…And If You Haven’t Got a Ha’penny…
Christmas is coming, all right. So is the cold. And, according to the latest reports, the colder…
It always awakes me when I see those ringers for the Salvation Army standing all day and into the pink-orange dusk brandishing that one-handled bell. They’re usually standing carefully between the exits and the entrances of grocery stores and mall entrances.
In fact, they’re told when hired to make sure the pot and stand do not block anyone’s entrance or exit. If possible, they’re supposed to open the doors for you as you approach the entryway.
Some wear red and green colors to remind us of the holidays; others don a festive hat and stamp about to keep warm. One gal I see sings with a little boom-box in accompaniment, and believe me, she can make the ice thaw off the store windows with that sweet southern voice of hers. She touches people on the arm when they give her something, and her blessing feels like something direct from the Vatican.
In Illinois, people who ring for the Salvation Army start at about $8.25 an hour. In other states where there are no minimums, it’s about a dollar less (like MO). On the upside, you’re not allowed to work more than 40 hours, so you won’t be taken advantage of or dare ask for overtime.
When I stray a bit from home, it isn’t unusual for me to know the person ringing the bell. For the homeless, it’s not a bad gig. $330 a week before taxes. Of course it’s temporary employment, but nevertheless it might get you a couple of rooms this month, or a few meals, or even a bike for the spring.
Tonight I watched people at the local Jewel entering and leaving to see if there was some kind of pattern to who gave, who didn’t, when they gave, if families made a difference, etc. But I couldn’t quite make it out. It was only 10 degrees outside, and I wasn’t able to take legible notes.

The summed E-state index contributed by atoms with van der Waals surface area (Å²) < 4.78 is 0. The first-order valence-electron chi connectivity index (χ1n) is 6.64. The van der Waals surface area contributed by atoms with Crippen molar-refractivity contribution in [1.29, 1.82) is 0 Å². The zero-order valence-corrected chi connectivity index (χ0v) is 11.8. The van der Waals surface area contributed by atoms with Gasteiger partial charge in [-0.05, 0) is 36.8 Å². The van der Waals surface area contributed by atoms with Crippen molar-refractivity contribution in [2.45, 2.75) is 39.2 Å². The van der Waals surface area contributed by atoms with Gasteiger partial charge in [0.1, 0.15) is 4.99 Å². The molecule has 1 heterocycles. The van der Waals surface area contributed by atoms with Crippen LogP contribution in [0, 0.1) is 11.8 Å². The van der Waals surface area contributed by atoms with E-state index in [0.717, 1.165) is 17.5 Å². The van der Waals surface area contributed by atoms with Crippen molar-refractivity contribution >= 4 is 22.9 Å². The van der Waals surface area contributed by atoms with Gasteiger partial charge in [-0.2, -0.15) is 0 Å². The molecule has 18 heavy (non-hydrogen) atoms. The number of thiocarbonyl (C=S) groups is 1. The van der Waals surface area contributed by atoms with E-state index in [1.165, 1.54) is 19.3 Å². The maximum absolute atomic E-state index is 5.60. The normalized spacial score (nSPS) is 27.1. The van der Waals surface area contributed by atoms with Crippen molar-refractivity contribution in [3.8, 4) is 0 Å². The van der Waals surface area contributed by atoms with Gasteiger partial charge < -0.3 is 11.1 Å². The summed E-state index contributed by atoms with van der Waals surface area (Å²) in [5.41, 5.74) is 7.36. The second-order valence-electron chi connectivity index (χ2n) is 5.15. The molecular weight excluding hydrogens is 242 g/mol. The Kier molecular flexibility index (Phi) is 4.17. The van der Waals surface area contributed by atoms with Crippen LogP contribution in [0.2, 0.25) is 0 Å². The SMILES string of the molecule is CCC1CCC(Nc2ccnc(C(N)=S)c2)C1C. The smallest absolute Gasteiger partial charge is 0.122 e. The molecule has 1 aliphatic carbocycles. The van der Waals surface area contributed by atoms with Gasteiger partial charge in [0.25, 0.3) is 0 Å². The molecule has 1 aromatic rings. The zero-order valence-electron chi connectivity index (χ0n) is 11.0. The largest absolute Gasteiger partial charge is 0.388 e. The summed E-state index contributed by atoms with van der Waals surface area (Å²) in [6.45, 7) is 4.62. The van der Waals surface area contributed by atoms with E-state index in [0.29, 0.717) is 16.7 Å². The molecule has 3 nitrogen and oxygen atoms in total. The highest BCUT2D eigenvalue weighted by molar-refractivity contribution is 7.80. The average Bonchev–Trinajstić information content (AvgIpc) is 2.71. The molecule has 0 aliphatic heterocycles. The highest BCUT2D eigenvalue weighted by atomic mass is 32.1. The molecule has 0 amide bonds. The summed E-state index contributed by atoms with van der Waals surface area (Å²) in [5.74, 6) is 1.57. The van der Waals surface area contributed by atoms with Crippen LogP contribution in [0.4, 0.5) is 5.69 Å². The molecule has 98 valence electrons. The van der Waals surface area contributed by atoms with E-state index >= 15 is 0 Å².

I’m sure the Salvation Army keeps stats.
Tonight, not many wanted to stop and give anything either.
But he kept ringing that bell and wishing everyone leaving or entering a “Merry Christmas.” What a trooper.
A really close friend of mine once listened to my self-absorbed whine about how sad this all seemed, especially during the Holidays, and she said something that changed me from then on:
Her: So what do you give the guy?
Me: I dunno, maybe a dollar or whatever change I have left.
Her: You know what I do every time?
Me: Give them a Krugerrand?
Her: No, jerk, but I would if I could. No, I give the pot a dollar, but I give the ringer $5 or $10.
Her: You know them better than I do. Why wouldn’t you? And you know what? They think at first you’re kidding, but guess what? They can use it better than anyone, appreciate it more than anyone, and – you should know that.
This is not to denigrate the Salvation Army, no, not at all. According to Snopes.com their CEO Todd Bassett receives a small salary of only $13,000 annually while managing a $2 billion organization. So, regardless of what you may do, the money you drop in that bucket is doing good. In fact, nearly the entire dollar goes to assistance for the needy.
Just remember quite often the ringer is the “needy” directly in front of you.
So, here’s an idea, if you haven’t done it yet.
Me: Hey, thanks for staying out here in the cold and doing this for everyone, all of us. What you do means a lot and makes a difference. Here’s a something for the pot and something for you for all your work.
Remember when Scrooge awakes on Christmas morning. It’s the same good feeling.